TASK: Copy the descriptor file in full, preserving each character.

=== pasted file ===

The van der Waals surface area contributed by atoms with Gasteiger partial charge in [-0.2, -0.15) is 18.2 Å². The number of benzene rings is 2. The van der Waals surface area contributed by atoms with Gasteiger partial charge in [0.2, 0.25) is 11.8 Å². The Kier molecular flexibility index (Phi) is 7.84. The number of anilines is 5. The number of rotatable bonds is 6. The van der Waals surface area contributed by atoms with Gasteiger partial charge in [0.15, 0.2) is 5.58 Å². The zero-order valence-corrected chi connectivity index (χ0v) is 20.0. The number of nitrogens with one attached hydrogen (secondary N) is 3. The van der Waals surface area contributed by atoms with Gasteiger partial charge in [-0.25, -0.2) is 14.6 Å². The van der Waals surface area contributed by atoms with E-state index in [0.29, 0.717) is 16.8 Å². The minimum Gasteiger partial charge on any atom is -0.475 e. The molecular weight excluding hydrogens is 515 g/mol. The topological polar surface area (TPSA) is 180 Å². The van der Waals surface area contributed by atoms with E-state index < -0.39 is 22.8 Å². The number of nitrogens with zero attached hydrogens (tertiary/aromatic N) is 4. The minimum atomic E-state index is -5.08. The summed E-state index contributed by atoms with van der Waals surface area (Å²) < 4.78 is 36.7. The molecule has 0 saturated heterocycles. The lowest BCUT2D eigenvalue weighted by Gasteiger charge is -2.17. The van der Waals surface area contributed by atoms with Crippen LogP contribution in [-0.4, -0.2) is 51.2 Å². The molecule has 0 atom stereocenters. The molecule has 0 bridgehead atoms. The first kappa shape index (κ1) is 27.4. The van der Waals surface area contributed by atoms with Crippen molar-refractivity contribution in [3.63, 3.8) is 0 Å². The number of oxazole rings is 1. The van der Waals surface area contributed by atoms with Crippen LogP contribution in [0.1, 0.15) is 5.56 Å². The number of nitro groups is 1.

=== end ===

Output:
The van der Waals surface area contributed by atoms with Gasteiger partial charge in [-0.2, -0.15) is 18.2 Å². The number of benzene rings is 2. The van der Waals surface area contributed by atoms with Gasteiger partial charge in [0.2, 0.25) is 11.8 Å². The Kier molecular flexibility index (Phi) is 7.84. The number of anilines is 5. The number of rotatable bonds is 6. The van der Waals surface area contributed by atoms with Gasteiger partial charge in [0.15, 0.2) is 5.58 Å². The zero-order valence-corrected chi connectivity index (χ0v) is 20.0. The number of nitrogens with one attached hydrogen (secondary N) is 3. The van der Waals surface area contributed by atoms with Gasteiger partial charge in [-0.25, -0.2) is 14.6 Å². The van der Waals surface area contributed by atoms with E-state index in [0.29, 0.717) is 16.8 Å². The minimum Gasteiger partial charge on any atom is -0.475 e. The molecular weight excluding hydrogens is 515 g/mol. The topological polar surface area (TPSA) is 180 Å². The van der Waals surface area contributed by atoms with E-state index < -0.39 is 22.8 Å². The number of nitrogens with zero attached hydrogens (tertiary/aromatic N) is 4. The minimum atomic E-state index is -5.08. The summed E-state index contributed by atoms with van der Waals surface area (Å²) < 4.78 is 36.7. The molecule has 0 saturated heterocycles. The lowest BCUT2D eigenvalue weighted by Gasteiger charge is -2.17. The van der Waals surface area contributed by atoms with Crippen LogP contribution in [-0.4, -0.2) is 51.2 Å². The molecule has 0 atom stereocenters. The molecule has 0 bridgehead atoms. The first kappa shape index (κ1) is 27.4. The van der Waals surface area contributed by atoms with Crippen molar-refractivity contribution in [3.63, 3.8) is 0 Å². The number of oxazole rings is 1. The van der Waals surface area contributed by atoms with Crippen LogP contribution in [0.1, 0.15) is 5.56 Å². The number of nitro groups is 1.